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Pet dogs and child physical activity: the role of child–dog attachment

By Anne M. Gadomski, Melissa B. Scribani, Nicole Krupa, Paul Jenkins

Category Journal Articles
Abstract

Background
Dog ownership has been associated with increased physical activity in children which in turn may mitigate childhood obesity.

Objective
To measure the association between child-dog attachment and child physical activity and screen time.

Methods
Cross-sectional study including 370 children (ages 4-10) who had pet dogs in the home. Parents completed the DartScreen, a web-based screener, before a well-child visit. Screener domains included child body mass index (BMI), physical activity, screen time and dog-related questions. The Companion Animal Bonding Scale (CABS) was used to measure child attachment to the dog. Clinic nurses weighed and measured the children. Associations between CABS, BMI z-score, screen time and physical activity were estimated.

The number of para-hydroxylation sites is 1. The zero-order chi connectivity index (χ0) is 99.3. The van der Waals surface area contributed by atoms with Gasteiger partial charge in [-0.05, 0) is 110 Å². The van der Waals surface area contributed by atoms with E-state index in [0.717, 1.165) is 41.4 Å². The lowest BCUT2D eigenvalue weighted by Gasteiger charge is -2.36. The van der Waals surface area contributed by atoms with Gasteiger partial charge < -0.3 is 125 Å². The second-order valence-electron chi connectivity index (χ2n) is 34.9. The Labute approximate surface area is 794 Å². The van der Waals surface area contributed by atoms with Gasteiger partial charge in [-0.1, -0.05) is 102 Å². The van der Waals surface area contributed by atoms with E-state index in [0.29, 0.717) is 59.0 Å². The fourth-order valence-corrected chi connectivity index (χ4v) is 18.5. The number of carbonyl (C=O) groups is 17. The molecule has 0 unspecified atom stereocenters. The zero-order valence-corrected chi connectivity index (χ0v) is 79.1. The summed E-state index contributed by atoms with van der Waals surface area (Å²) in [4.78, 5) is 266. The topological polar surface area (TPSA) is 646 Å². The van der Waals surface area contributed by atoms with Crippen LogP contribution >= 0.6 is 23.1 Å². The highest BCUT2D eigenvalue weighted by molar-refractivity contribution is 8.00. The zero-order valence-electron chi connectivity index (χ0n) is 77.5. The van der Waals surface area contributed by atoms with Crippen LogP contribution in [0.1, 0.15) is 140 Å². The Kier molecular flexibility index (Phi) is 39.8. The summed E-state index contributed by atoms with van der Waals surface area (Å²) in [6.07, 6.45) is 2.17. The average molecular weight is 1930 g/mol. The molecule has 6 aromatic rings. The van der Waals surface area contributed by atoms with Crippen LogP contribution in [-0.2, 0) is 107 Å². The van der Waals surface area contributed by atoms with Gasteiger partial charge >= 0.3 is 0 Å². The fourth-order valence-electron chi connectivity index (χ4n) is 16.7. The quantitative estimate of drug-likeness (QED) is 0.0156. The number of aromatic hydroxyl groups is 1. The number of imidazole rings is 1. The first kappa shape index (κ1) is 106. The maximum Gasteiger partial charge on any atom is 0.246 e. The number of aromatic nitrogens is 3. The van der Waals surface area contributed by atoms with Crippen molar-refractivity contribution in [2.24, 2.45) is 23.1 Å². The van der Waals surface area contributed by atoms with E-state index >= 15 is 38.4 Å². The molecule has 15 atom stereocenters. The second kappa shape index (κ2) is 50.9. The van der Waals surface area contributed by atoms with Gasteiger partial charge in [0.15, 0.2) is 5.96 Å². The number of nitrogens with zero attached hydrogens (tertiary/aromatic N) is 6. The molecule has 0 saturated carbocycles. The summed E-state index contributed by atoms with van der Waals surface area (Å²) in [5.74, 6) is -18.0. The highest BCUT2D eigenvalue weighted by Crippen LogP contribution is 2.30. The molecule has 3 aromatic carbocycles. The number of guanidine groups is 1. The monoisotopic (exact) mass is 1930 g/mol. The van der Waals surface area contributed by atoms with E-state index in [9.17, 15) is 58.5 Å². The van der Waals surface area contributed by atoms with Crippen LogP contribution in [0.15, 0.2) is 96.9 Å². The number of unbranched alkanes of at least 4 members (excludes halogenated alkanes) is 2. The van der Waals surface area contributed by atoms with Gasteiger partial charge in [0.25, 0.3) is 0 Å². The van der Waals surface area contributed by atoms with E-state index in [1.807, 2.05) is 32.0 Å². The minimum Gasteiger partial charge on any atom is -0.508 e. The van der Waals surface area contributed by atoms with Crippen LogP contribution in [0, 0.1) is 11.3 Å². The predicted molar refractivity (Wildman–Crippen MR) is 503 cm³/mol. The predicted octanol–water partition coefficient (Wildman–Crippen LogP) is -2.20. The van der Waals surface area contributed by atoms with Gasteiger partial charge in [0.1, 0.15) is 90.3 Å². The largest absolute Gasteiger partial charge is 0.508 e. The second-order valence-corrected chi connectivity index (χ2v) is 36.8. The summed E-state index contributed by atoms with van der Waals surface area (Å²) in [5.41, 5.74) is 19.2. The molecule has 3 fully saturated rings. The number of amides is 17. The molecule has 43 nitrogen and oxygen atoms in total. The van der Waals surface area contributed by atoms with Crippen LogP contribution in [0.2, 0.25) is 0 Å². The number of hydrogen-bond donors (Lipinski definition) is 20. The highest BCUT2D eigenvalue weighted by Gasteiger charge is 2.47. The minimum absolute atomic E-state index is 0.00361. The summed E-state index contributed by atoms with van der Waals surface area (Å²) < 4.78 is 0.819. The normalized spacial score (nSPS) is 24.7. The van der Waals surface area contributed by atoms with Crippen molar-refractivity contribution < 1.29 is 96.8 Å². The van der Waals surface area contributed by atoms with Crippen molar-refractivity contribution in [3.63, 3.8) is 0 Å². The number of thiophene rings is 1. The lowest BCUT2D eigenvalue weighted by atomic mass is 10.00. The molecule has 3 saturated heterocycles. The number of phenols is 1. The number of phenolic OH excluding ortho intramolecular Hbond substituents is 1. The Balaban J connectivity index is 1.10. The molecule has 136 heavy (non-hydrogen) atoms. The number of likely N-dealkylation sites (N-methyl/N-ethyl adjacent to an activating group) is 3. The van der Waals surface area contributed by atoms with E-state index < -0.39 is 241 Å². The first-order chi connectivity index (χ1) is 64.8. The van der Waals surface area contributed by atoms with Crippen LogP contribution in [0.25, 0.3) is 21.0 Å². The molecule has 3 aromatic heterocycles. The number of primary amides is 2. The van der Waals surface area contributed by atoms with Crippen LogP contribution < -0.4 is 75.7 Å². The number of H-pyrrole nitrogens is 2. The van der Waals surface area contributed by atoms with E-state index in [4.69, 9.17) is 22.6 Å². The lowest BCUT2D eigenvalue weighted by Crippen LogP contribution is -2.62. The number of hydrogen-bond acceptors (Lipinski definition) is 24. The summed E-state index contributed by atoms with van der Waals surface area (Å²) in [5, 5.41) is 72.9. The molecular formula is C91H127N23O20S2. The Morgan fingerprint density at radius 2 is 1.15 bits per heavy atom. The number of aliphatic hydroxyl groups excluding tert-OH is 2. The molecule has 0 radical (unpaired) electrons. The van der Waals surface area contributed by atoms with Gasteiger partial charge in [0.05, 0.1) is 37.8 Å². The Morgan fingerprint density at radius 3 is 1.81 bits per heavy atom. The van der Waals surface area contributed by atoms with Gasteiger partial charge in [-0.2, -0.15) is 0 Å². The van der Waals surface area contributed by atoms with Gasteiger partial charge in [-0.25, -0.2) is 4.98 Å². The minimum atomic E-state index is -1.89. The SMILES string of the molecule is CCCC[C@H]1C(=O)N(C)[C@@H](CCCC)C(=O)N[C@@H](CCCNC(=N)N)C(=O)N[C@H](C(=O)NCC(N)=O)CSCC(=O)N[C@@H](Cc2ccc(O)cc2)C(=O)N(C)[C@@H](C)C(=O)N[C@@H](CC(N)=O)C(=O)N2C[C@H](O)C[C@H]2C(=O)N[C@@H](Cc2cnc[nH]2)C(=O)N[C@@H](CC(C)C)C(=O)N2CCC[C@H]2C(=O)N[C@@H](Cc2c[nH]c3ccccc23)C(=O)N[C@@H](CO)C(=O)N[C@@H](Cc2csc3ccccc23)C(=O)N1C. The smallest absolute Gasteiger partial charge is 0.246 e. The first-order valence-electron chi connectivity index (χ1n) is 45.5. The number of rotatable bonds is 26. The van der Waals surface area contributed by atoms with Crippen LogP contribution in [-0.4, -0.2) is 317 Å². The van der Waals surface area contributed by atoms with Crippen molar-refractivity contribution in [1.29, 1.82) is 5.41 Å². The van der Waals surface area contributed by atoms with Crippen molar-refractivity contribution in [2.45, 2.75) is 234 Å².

Results
CABS was strongly associated with time spent being active with the dog (F=22.81, p<0.0001), but not with BMI z-score or screen time.

Conclusions
A higher level of child attachment to a pet dog is associated with increased child physical activity.

Submitter

Marcy Wilhelm-South

Purdue University

Date 2016
Publication Title Pediatric Obesity
Volume 12
Issue 5
Pages e37-e40
Publisher Wiley
DOI 10.1111/ijpo.12156
URL https://www.ncbi.nlm.nih.gov/pmc/articles/PMC5285500/
Language English
Additional Language English
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Tags
  1. Animal roles
  2. Attachment
  3. Children
  4. Dogs
  5. Human-animal interactions
  6. Mammals
  7. open access
  8. Pets and companion animals
  9. physical activity
Badges
  1. open access